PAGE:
By Todd Ceisner
The forecast probably should have said, “Stay inside” or “A perfect day for dusting and vacuuming.”
The local news indicated there was a 100 percent chance of rain. The radar showed every shade of green imaginable on the map of western New York, obscuring the eastern half of Lake Erie. For once, the meteorologists got it right.
It wasn’t exactly prime smallmouth fishing conditions, considering the water clarity on this end of Lake Erie already resembled a bottle of Yoo-Hoo, a far cry from its usual gin-like hue. It was early May and northeast winds were doing us no favors either.
The forecast, if nothing else though, gave me a 100 percent chance to give the new Carhartt Force Extremes Shoreline Angler rain suit some field time.
Rain suits are great for those mornings when the boat seats are covered in dew or those days where there’s a bite in the air, which is just about every day in Buffalo between October and May.
Rain suits are also like PFDs in fishing. They’re a must-have, but you hope to not have to need it all that much. When the need does arise, though, having a trusty suit that is able to keep the moisture out and be comfortable at the same time is a must.
Carhartt gets high marks on both fronts with its latest effort.
Standout in a Crowd
The rain suit market is extremely competitive nowadays, much like the rod and reel segment. New brands have popped up in the last few years like Huk and STORMR while established outerwear brands like Gill and Carhartt have expanded their product offerings to be more angler-focused.
When you slip on something carrying the Carhartt name, there’s a sturdiness to it and a built-in trust factor based on the brand’s reputation for making durable and comfortable apparel.
The Force Extremes Shoreline Angler jacket and bib falls in line with Carhartt’s heritage. After laying each piece out and inspecting them, it’s evident the designers enlisted anglers to offer input on the suit’s fit, form and function.
From the soft, elasticized water-repellent membrane cuffs inside the wrists of the jacket to the angled Velcro strips around the ankles on the bibs, few, if any, details were missed. I’m 5’10” and 215 pounds and the large version of both the coat and bibs is plenty big with room to layer underneath.
Let’s Get Wet
On the day I encountered the spring deluge, I wore a hoodie on top of a t-shirt and a heavier, fleece long-sleeved shirt and my freedom of movement wasn’t impaired at all, under the bibs and jacket.
The buckles on the bib are stout and the straps are wide and soft and easy to adjust. There’s even a clip attached to each strap to tuck away the tag end so it doesn’t get twisted around and create an uncomfortable fit. See, it’s the little things.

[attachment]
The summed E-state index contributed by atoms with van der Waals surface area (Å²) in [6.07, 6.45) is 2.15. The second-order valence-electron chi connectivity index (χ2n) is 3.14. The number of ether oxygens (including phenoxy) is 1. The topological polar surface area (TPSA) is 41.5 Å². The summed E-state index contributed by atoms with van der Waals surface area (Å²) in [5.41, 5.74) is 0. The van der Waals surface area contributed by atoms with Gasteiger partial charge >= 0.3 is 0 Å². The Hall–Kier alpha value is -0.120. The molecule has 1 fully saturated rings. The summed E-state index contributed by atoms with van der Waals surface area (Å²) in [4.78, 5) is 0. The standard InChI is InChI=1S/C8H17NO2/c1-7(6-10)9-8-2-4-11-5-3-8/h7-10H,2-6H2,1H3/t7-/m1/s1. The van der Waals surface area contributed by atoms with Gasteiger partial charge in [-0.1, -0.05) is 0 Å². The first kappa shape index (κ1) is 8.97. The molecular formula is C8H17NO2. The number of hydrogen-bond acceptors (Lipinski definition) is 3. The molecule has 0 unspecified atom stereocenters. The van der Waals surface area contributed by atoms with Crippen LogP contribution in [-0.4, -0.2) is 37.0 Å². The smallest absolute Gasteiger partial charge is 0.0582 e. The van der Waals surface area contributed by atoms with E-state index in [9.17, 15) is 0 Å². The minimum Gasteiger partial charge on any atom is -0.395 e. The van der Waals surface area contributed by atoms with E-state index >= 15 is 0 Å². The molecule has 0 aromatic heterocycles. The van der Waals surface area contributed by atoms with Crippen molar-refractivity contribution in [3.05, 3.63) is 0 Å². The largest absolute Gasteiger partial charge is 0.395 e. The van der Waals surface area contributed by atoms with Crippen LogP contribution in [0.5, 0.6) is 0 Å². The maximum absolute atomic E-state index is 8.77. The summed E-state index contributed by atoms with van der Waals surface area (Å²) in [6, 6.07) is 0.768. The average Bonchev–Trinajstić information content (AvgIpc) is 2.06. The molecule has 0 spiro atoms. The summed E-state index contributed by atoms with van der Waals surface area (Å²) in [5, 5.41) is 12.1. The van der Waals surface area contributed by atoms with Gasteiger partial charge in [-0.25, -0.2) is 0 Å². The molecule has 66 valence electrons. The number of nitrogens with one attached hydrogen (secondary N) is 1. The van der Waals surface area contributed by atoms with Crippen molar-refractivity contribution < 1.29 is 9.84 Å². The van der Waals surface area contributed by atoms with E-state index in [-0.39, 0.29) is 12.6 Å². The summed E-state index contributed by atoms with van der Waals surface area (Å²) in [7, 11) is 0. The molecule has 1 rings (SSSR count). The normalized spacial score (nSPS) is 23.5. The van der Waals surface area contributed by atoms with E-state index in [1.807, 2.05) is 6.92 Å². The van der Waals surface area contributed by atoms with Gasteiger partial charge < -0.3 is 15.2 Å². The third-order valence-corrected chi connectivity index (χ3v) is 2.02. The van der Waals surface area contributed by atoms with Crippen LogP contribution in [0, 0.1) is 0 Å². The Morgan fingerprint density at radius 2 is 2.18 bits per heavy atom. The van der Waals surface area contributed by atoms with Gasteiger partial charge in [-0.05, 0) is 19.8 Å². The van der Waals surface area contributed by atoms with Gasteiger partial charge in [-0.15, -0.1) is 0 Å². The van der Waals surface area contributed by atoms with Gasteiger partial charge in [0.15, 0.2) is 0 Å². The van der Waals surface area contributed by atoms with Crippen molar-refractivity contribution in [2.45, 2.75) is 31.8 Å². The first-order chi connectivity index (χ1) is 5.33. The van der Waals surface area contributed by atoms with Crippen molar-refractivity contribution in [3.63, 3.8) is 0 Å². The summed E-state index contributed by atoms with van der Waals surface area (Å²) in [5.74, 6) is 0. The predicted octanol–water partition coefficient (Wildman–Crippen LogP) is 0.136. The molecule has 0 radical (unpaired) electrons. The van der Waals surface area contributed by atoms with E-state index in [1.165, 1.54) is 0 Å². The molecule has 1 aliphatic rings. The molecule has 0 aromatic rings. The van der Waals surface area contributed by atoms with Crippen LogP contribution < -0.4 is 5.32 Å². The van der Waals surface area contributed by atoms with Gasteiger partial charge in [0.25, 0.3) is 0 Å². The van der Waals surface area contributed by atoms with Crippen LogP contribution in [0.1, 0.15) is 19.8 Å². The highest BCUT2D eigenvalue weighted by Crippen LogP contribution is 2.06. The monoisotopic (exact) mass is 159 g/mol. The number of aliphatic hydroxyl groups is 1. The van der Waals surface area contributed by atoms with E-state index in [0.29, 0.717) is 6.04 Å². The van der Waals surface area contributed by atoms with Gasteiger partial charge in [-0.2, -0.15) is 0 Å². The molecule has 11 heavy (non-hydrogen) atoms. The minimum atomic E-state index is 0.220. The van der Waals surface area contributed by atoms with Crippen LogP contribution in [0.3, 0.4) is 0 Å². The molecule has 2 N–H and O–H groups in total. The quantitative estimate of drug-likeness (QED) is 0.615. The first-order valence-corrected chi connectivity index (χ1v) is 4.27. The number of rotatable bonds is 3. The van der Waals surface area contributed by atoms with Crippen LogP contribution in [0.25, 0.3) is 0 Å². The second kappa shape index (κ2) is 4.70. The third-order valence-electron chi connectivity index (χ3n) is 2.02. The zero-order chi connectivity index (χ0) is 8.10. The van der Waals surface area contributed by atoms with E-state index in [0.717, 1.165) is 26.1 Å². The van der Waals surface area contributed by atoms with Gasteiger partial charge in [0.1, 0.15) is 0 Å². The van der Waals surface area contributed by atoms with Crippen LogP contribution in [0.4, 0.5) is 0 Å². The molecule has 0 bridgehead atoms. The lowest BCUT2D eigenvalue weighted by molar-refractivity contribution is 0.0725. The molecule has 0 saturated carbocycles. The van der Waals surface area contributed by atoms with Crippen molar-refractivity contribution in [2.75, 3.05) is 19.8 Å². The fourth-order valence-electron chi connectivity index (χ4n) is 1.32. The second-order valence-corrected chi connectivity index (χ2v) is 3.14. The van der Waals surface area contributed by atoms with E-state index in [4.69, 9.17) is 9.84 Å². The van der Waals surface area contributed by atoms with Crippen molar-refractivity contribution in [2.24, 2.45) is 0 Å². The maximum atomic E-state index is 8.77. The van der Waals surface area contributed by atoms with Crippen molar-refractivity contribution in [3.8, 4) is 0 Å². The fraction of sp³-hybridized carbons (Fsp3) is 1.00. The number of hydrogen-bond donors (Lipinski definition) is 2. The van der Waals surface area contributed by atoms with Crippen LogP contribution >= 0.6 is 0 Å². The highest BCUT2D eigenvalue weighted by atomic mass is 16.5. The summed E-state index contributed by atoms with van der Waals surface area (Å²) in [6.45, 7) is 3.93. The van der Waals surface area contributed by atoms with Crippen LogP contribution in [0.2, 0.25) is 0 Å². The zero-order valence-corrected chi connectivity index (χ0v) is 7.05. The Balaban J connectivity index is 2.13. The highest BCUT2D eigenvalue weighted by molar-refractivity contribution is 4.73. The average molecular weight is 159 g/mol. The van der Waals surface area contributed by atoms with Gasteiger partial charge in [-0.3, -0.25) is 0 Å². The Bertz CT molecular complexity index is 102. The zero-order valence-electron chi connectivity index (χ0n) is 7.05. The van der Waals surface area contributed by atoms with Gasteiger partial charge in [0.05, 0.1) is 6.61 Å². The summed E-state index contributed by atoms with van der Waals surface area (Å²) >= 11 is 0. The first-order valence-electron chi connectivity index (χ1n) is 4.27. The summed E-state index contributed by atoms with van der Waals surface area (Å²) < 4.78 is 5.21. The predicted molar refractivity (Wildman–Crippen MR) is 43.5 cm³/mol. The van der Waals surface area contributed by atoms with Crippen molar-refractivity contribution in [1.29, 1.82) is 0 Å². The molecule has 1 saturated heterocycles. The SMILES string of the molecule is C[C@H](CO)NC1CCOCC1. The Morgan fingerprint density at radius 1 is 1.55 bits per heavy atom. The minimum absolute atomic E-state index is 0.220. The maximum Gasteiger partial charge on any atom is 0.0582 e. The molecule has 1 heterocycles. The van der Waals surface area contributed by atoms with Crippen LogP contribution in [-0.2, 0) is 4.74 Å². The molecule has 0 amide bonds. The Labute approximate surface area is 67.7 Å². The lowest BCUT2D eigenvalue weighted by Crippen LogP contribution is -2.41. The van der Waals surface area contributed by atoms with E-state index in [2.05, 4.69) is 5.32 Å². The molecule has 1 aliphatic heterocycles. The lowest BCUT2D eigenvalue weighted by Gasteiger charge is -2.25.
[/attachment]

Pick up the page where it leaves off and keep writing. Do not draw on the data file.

The outer shell of the Force Extremes Shoreline Angler jacket repels water as soon as it gets wet.
The bibs feature roomy Velcro pockets on each thigh and chest pockets on each side equipped with waterproof zippers. A 13-inch zipper on each leg allows you to slide the bibs over hunting boots or flip flops with ease. Each zipper is protected by a generous flap to seal out moisture.
The main chest zipper is a two-way YKK zipper that makes answering nature’s calls easy. The red and gray colorway is also a simple yet bold, eye-catching combination.
Like most other suits, the Shoreline Angler suit features fully-taped waterproof seams and during its maiden voyage into a steady spring rain, the water immediately beaded up and rolled away as if I’d just been treated with a coat of Rain-X.
Another angler on the boat was decked out in snowboarding gear and was lamenting his choice as the water started to permeate this jacket and pants and he felt weighted down. Not me.
I deployed the hood and cinched it down easily with the elastic straps that hold in place. An additional Velcro strap on top of the hoods allows you to dial in the comfort even more. The hood acts as a cocoon around your noggin while offering freedom of movement without feeling too constricted.
The 2 1/2-layer Storm Defender fabric is breathable, but for those days when additional air flow is needed, there are zippers under each arm to allow more air to circulate under the jacket.
For the internal lining, Carhartt partnered with Colorado-based apparel company Cocona, which has incorporated its patented 37.5 technology into various fabrics. The fabric responds to body heat faster than other material and speeds up the conversion of liquid to vapor, which increases drying rates. Basically, the hotter the user gets the more comfortable the bibs and jacket will remain.
The following images detail some of the key features of the Force Extremes Shoreline Angler rain suit:
To learn more about the Force Extremes Shoreline Angler rain suit, click here.